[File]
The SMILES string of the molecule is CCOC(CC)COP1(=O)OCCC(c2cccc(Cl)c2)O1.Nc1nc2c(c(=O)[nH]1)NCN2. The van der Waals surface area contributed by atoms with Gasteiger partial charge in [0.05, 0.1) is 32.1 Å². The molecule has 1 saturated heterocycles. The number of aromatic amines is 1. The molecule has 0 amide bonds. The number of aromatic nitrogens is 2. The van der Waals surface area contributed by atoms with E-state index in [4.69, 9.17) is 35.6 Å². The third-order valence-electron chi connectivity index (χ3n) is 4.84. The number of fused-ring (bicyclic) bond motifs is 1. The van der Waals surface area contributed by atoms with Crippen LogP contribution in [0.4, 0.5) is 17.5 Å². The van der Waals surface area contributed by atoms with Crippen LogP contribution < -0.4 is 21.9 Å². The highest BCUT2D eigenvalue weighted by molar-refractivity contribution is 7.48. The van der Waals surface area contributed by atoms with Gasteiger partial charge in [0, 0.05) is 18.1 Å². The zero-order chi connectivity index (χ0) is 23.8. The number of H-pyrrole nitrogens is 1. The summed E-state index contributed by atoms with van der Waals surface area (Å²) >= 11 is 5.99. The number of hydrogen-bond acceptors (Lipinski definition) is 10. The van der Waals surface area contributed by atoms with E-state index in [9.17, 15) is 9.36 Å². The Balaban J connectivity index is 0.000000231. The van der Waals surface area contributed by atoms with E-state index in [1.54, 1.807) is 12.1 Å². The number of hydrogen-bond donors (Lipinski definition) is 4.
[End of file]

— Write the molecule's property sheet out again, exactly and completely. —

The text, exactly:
The SMILES string of the molecule is CCOC(CC)COP1(=O)OCCC(c2cccc(Cl)c2)O1.Nc1nc2c(c(=O)[nH]1)NCN2. The van der Waals surface area contributed by atoms with Gasteiger partial charge in [0.05, 0.1) is 32.1 Å². The molecule has 1 saturated heterocycles. The number of aromatic amines is 1. The molecule has 0 amide bonds. The number of aromatic nitrogens is 2. The van der Waals surface area contributed by atoms with E-state index in [4.69, 9.17) is 35.6 Å². The third-order valence-electron chi connectivity index (χ3n) is 4.84. The number of fused-ring (bicyclic) bond motifs is 1. The van der Waals surface area contributed by atoms with Crippen LogP contribution in [0.4, 0.5) is 17.5 Å². The van der Waals surface area contributed by atoms with Crippen LogP contribution < -0.4 is 21.9 Å². The highest BCUT2D eigenvalue weighted by molar-refractivity contribution is 7.48. The van der Waals surface area contributed by atoms with Gasteiger partial charge in [0, 0.05) is 18.1 Å². The zero-order chi connectivity index (χ0) is 23.8. The number of H-pyrrole nitrogens is 1. The summed E-state index contributed by atoms with van der Waals surface area (Å²) >= 11 is 5.99. The number of hydrogen-bond acceptors (Lipinski definition) is 10. The van der Waals surface area contributed by atoms with E-state index in [9.17, 15) is 9.36 Å². The Balaban J connectivity index is 0.000000231. The van der Waals surface area contributed by atoms with E-state index in [1.54, 1.807) is 12.1 Å². The number of hydrogen-bond donors (Lipinski definition) is 4.